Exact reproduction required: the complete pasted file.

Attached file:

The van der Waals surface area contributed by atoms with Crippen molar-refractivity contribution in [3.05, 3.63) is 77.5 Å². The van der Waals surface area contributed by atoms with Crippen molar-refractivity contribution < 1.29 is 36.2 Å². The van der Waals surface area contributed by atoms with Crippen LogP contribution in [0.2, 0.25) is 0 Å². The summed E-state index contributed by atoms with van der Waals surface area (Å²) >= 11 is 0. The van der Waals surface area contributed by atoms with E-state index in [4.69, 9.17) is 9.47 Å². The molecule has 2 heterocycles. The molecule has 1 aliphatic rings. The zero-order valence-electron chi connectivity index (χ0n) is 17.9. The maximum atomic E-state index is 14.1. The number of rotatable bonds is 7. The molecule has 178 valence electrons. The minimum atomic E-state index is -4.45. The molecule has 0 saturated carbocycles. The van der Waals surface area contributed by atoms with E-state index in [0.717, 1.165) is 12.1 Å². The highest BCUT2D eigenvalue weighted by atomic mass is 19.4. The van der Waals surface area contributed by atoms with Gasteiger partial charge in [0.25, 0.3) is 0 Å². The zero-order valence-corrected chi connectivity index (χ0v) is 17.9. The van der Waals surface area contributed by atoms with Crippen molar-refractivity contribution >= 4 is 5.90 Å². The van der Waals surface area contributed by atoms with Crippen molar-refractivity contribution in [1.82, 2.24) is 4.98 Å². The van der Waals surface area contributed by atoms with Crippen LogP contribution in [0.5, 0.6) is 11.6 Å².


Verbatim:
The van der Waals surface area contributed by atoms with Crippen molar-refractivity contribution in [3.05, 3.63) is 77.5 Å². The van der Waals surface area contributed by atoms with Crippen molar-refractivity contribution < 1.29 is 36.2 Å². The van der Waals surface area contributed by atoms with Crippen LogP contribution in [0.2, 0.25) is 0 Å². The summed E-state index contributed by atoms with van der Waals surface area (Å²) >= 11 is 0. The van der Waals surface area contributed by atoms with E-state index in [4.69, 9.17) is 9.47 Å². The molecule has 2 heterocycles. The molecule has 1 aliphatic rings. The zero-order valence-electron chi connectivity index (χ0n) is 17.9. The maximum atomic E-state index is 14.1. The number of rotatable bonds is 7. The molecule has 178 valence electrons. The minimum atomic E-state index is -4.45. The molecule has 0 saturated carbocycles. The van der Waals surface area contributed by atoms with E-state index in [0.717, 1.165) is 12.1 Å². The highest BCUT2D eigenvalue weighted by atomic mass is 19.4. The van der Waals surface area contributed by atoms with Gasteiger partial charge in [0.25, 0.3) is 0 Å². The zero-order valence-corrected chi connectivity index (χ0v) is 17.9. The van der Waals surface area contributed by atoms with Crippen molar-refractivity contribution >= 4 is 5.90 Å². The van der Waals surface area contributed by atoms with Crippen molar-refractivity contribution in [1.82, 2.24) is 4.98 Å². The van der Waals surface area contributed by atoms with Crippen LogP contribution in [0.5, 0.6) is 11.6 Å².